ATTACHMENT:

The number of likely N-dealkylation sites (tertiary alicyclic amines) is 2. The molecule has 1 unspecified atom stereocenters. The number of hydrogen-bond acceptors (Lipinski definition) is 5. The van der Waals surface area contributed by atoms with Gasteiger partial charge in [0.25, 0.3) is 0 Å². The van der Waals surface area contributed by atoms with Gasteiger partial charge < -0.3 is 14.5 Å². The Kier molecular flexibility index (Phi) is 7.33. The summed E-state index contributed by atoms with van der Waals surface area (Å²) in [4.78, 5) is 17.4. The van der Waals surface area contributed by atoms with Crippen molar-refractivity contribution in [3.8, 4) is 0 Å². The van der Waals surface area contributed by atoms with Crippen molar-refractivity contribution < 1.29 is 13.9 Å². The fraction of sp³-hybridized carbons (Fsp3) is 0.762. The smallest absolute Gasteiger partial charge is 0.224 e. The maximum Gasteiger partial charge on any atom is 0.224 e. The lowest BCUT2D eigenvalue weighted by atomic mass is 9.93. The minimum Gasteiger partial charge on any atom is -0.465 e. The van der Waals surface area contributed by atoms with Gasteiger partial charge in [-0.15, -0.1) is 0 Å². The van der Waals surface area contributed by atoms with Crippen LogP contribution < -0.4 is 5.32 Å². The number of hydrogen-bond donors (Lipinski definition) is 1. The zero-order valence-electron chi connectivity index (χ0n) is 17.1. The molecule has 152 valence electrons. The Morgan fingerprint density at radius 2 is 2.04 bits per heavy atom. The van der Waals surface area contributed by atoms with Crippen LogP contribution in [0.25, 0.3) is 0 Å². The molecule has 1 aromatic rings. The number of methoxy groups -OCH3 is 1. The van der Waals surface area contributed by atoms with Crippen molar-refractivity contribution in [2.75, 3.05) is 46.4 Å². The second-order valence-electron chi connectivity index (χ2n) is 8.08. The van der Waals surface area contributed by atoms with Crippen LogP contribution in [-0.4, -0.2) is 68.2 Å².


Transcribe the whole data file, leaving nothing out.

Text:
The number of likely N-dealkylation sites (tertiary alicyclic amines) is 2. The molecule has 1 unspecified atom stereocenters. The number of hydrogen-bond acceptors (Lipinski definition) is 5. The van der Waals surface area contributed by atoms with Gasteiger partial charge in [0.25, 0.3) is 0 Å². The van der Waals surface area contributed by atoms with Gasteiger partial charge < -0.3 is 14.5 Å². The Kier molecular flexibility index (Phi) is 7.33. The summed E-state index contributed by atoms with van der Waals surface area (Å²) in [4.78, 5) is 17.4. The van der Waals surface area contributed by atoms with Crippen molar-refractivity contribution in [3.8, 4) is 0 Å². The van der Waals surface area contributed by atoms with Crippen molar-refractivity contribution < 1.29 is 13.9 Å². The fraction of sp³-hybridized carbons (Fsp3) is 0.762. The smallest absolute Gasteiger partial charge is 0.224 e. The maximum Gasteiger partial charge on any atom is 0.224 e. The lowest BCUT2D eigenvalue weighted by atomic mass is 9.93. The minimum Gasteiger partial charge on any atom is -0.465 e. The van der Waals surface area contributed by atoms with Gasteiger partial charge in [-0.15, -0.1) is 0 Å². The van der Waals surface area contributed by atoms with Crippen LogP contribution < -0.4 is 5.32 Å². The number of hydrogen-bond donors (Lipinski definition) is 1. The zero-order valence-electron chi connectivity index (χ0n) is 17.1. The molecule has 152 valence electrons. The Morgan fingerprint density at radius 2 is 2.04 bits per heavy atom. The van der Waals surface area contributed by atoms with Crippen LogP contribution in [0.25, 0.3) is 0 Å². The molecule has 1 aromatic rings. The number of methoxy groups -OCH3 is 1. The van der Waals surface area contributed by atoms with Crippen molar-refractivity contribution in [2.75, 3.05) is 46.4 Å². The second-order valence-electron chi connectivity index (χ2n) is 8.08. The van der Waals surface area contributed by atoms with Crippen LogP contribution in [-0.4, -0.2) is 68.2 Å².